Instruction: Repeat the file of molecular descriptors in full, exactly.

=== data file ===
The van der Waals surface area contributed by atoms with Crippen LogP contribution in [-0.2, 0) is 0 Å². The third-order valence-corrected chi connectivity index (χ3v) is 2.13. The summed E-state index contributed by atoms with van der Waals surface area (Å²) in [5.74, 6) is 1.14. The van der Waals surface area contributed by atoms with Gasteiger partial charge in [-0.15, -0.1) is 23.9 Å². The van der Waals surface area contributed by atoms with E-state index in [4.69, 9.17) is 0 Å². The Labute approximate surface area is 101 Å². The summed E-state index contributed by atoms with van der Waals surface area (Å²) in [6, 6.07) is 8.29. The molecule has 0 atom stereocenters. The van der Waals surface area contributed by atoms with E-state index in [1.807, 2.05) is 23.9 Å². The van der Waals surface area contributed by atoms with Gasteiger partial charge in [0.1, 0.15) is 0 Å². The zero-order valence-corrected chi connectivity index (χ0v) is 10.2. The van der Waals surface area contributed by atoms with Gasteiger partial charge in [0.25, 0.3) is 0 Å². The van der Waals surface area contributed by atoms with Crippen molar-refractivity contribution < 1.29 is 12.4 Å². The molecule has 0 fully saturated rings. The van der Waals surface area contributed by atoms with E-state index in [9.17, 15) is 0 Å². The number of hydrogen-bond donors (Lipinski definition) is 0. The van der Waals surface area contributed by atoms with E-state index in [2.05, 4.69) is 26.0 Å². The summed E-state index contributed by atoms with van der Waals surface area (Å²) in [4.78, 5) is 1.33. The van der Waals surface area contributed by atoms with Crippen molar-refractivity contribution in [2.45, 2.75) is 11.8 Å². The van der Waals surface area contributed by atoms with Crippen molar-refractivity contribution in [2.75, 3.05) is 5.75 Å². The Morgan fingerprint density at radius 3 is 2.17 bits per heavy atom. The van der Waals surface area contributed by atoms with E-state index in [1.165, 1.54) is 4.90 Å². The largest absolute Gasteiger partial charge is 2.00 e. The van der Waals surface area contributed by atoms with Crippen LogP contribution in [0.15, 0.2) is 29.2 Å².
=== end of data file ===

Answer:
The van der Waals surface area contributed by atoms with Crippen LogP contribution in [-0.2, 0) is 0 Å². The third-order valence-corrected chi connectivity index (χ3v) is 2.13. The summed E-state index contributed by atoms with van der Waals surface area (Å²) in [5.74, 6) is 1.14. The van der Waals surface area contributed by atoms with Gasteiger partial charge in [-0.15, -0.1) is 23.9 Å². The van der Waals surface area contributed by atoms with E-state index in [4.69, 9.17) is 0 Å². The Labute approximate surface area is 101 Å². The summed E-state index contributed by atoms with van der Waals surface area (Å²) in [6, 6.07) is 8.29. The molecule has 0 atom stereocenters. The van der Waals surface area contributed by atoms with E-state index in [1.807, 2.05) is 23.9 Å². The van der Waals surface area contributed by atoms with Gasteiger partial charge in [0.1, 0.15) is 0 Å². The zero-order valence-corrected chi connectivity index (χ0v) is 10.2. The van der Waals surface area contributed by atoms with Gasteiger partial charge in [0.25, 0.3) is 0 Å². The van der Waals surface area contributed by atoms with Crippen molar-refractivity contribution < 1.29 is 12.4 Å². The molecule has 0 fully saturated rings. The van der Waals surface area contributed by atoms with E-state index in [9.17, 15) is 0 Å². The number of hydrogen-bond donors (Lipinski definition) is 0. The van der Waals surface area contributed by atoms with E-state index in [2.05, 4.69) is 26.0 Å². The summed E-state index contributed by atoms with van der Waals surface area (Å²) in [4.78, 5) is 1.33. The van der Waals surface area contributed by atoms with Crippen molar-refractivity contribution in [2.45, 2.75) is 11.8 Å². The van der Waals surface area contributed by atoms with Crippen molar-refractivity contribution in [2.75, 3.05) is 5.75 Å². The Morgan fingerprint density at radius 3 is 2.17 bits per heavy atom. The van der Waals surface area contributed by atoms with E-state index in [1.165, 1.54) is 4.90 Å². The largest absolute Gasteiger partial charge is 2.00 e. The van der Waals surface area contributed by atoms with Crippen LogP contribution in [0.15, 0.2) is 29.2 Å².